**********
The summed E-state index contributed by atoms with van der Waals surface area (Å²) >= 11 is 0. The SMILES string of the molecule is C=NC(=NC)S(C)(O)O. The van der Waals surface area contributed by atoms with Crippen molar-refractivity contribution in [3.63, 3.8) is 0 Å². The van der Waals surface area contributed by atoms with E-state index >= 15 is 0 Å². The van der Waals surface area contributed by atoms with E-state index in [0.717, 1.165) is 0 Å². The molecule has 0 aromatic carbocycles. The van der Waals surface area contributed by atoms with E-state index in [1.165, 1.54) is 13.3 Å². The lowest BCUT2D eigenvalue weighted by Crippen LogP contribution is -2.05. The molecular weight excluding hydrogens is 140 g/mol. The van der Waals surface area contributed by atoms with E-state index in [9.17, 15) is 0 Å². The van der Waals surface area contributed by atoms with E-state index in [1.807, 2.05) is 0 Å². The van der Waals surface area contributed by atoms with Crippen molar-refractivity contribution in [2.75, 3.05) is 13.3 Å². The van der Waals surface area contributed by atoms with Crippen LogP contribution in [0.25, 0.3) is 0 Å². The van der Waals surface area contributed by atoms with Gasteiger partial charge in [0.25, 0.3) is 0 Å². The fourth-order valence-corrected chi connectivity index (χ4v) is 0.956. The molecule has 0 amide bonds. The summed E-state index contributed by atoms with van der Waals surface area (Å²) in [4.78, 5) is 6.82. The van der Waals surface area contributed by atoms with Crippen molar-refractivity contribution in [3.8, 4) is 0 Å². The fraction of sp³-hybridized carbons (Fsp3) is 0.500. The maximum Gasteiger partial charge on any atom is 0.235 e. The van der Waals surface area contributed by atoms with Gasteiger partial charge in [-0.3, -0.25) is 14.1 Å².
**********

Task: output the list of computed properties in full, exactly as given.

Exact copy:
The summed E-state index contributed by atoms with van der Waals surface area (Å²) >= 11 is 0. The SMILES string of the molecule is C=NC(=NC)S(C)(O)O. The van der Waals surface area contributed by atoms with Crippen molar-refractivity contribution in [3.63, 3.8) is 0 Å². The van der Waals surface area contributed by atoms with E-state index >= 15 is 0 Å². The van der Waals surface area contributed by atoms with E-state index in [0.717, 1.165) is 0 Å². The molecule has 0 aromatic carbocycles. The van der Waals surface area contributed by atoms with E-state index in [1.165, 1.54) is 13.3 Å². The lowest BCUT2D eigenvalue weighted by Crippen LogP contribution is -2.05. The molecular weight excluding hydrogens is 140 g/mol. The van der Waals surface area contributed by atoms with E-state index in [9.17, 15) is 0 Å². The van der Waals surface area contributed by atoms with E-state index in [1.807, 2.05) is 0 Å². The van der Waals surface area contributed by atoms with Crippen molar-refractivity contribution in [2.75, 3.05) is 13.3 Å². The van der Waals surface area contributed by atoms with Crippen LogP contribution in [0.25, 0.3) is 0 Å². The van der Waals surface area contributed by atoms with Gasteiger partial charge in [0.25, 0.3) is 0 Å². The fourth-order valence-corrected chi connectivity index (χ4v) is 0.956. The molecule has 0 amide bonds. The summed E-state index contributed by atoms with van der Waals surface area (Å²) in [4.78, 5) is 6.82. The van der Waals surface area contributed by atoms with Crippen molar-refractivity contribution in [3.8, 4) is 0 Å². The fraction of sp³-hybridized carbons (Fsp3) is 0.500. The maximum Gasteiger partial charge on any atom is 0.235 e. The van der Waals surface area contributed by atoms with Gasteiger partial charge in [-0.3, -0.25) is 14.1 Å².